Mexico’s GI interest is not sufficient for Canada to find an ally in Mexico during NAFTA GI negotiations with the United States. It is likely that the United States will challenge the border-measure preferences accorded to EU GI products under CETA. Under these provisions, products that contravene CETA’s border measures regarding the importation of products with either false GI names, translations of GI names or the use of GI names followed by “imitation of” or similar connotations are detained at the border as infringing items.

Impasses concerning GI provisions in free trade agreements are not new. Canada needs first to recognize GIs as an integral component of an IP and innovation strategy. This framework is a catalyst for advancing and maintaining strong positions in favour of GI rights in NAFTA renegotiations. Without this paradigm shift of perspectives, the United States may be able to obtain favourable rights in the agreement that override the gains expected from GI provisions under an amended Trade-marks Act.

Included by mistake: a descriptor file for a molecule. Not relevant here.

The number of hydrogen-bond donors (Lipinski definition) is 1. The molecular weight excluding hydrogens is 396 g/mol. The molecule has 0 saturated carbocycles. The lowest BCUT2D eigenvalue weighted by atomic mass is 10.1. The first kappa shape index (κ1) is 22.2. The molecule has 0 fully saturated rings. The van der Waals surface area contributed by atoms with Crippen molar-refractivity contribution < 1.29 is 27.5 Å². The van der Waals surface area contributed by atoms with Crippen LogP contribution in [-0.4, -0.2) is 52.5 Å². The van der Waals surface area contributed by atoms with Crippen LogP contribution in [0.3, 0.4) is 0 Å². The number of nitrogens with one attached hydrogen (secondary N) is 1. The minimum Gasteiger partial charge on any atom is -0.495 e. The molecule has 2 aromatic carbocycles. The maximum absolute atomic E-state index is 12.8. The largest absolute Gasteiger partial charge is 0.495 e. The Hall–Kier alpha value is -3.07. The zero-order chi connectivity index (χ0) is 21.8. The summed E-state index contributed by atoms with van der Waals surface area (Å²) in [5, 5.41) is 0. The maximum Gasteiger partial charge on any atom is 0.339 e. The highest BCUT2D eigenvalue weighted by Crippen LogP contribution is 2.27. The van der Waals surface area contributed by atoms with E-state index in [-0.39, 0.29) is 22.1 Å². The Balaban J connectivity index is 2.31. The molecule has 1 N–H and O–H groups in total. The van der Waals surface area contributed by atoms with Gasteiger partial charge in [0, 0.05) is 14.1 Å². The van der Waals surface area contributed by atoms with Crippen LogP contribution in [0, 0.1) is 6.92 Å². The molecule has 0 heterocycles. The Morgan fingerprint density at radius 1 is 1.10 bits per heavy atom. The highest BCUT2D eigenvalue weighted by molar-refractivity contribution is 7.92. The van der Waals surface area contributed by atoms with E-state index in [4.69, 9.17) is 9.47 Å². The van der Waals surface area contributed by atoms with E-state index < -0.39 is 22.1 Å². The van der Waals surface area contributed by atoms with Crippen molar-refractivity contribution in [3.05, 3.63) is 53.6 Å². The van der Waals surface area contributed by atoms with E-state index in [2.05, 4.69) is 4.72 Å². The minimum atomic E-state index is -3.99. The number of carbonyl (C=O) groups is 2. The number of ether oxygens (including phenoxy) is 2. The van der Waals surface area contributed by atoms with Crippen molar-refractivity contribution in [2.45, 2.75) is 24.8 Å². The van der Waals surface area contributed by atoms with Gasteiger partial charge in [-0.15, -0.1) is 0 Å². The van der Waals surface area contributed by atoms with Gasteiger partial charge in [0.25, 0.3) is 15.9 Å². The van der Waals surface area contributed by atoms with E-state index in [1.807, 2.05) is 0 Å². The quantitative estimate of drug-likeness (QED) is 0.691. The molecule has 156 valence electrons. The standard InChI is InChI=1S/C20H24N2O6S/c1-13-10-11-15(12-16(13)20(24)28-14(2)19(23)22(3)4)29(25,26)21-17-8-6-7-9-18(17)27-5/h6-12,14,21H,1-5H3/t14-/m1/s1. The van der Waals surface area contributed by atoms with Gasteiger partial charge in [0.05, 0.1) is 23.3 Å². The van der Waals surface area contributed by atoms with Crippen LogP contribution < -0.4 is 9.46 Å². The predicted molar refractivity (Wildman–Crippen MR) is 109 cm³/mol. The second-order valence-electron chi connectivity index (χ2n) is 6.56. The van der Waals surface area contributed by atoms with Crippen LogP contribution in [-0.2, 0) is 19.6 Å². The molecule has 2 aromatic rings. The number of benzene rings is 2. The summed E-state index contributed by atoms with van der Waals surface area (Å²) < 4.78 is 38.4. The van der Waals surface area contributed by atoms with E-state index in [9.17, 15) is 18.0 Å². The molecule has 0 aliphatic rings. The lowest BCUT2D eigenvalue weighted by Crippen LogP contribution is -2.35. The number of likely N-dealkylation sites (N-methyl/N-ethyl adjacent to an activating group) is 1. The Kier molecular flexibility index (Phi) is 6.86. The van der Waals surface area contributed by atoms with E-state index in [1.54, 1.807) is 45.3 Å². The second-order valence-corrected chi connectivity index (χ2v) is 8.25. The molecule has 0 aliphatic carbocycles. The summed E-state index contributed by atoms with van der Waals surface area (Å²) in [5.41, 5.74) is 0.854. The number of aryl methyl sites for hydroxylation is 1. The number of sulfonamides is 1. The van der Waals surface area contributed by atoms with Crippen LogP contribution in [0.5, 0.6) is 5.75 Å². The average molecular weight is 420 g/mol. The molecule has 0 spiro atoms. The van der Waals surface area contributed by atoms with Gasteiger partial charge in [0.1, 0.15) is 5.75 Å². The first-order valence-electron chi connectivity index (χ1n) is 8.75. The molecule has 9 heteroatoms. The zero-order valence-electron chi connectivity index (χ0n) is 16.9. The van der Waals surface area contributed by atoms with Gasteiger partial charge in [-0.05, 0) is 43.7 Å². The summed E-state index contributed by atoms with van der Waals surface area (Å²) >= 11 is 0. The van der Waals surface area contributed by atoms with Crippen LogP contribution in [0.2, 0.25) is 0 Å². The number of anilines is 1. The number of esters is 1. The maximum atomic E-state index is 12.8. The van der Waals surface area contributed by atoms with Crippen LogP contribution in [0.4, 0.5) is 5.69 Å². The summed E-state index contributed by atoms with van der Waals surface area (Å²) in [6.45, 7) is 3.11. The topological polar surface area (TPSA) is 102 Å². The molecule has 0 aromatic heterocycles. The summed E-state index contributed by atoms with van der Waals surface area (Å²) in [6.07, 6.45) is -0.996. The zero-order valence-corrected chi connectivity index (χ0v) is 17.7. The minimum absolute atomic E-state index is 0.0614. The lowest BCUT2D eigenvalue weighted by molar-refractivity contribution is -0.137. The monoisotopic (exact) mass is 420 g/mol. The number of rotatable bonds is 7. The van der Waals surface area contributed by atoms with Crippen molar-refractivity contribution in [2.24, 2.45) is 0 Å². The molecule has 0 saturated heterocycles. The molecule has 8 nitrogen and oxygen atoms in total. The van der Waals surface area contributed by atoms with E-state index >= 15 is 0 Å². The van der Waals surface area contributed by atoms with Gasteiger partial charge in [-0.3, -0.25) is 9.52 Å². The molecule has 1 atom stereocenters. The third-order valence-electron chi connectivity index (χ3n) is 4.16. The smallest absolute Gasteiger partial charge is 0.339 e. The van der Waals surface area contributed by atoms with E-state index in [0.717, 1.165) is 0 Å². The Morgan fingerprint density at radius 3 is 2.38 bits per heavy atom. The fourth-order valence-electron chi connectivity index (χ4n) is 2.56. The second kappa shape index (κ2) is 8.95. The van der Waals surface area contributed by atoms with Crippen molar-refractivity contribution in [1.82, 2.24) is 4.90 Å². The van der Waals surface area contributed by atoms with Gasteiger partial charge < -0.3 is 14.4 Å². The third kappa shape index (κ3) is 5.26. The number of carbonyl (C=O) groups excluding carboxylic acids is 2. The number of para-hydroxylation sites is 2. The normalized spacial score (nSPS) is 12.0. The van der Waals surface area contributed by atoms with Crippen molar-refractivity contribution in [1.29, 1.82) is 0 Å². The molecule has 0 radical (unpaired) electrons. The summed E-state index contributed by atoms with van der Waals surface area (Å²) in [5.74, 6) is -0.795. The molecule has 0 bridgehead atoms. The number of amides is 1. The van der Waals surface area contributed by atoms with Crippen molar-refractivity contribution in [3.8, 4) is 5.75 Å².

1 Disputes over the extent of the use of semi-generic wine and spirit names still occur, as is the case between the European Union and the United States over names such as Champagne, Chianti, Burgundy and Chablis.

2 GI clawbacks refer to the retraction from the consumer market of product names that were previously associated with trademarked goods and the reservation of the names for the exclusive use of a specific GI producer.

About the Author

Marsha S. Cadogan is a post-doctoral fellow with the Centre for International Governance Innovation’s (CIGI’s) International Law Research Program. Her research at CIGI is focused on the interrelationship between GIs and trademark laws, as well as the global implications of GIs in preferential free trade agreements. Marsha’s expertise is multi-jurisdictional and includes the IP jurisdictions of the European Union, the United States, Switzerland, Japan, Canada and the Caribbean. She has a Ph.D. in IP rights from Osgoode Hall Law School and is called to the Bar of Ontario.

The opinions expressed in this article/multimedia are those of the author(s) and do not necessarily reflect the views of CIGI or its Board of Directors.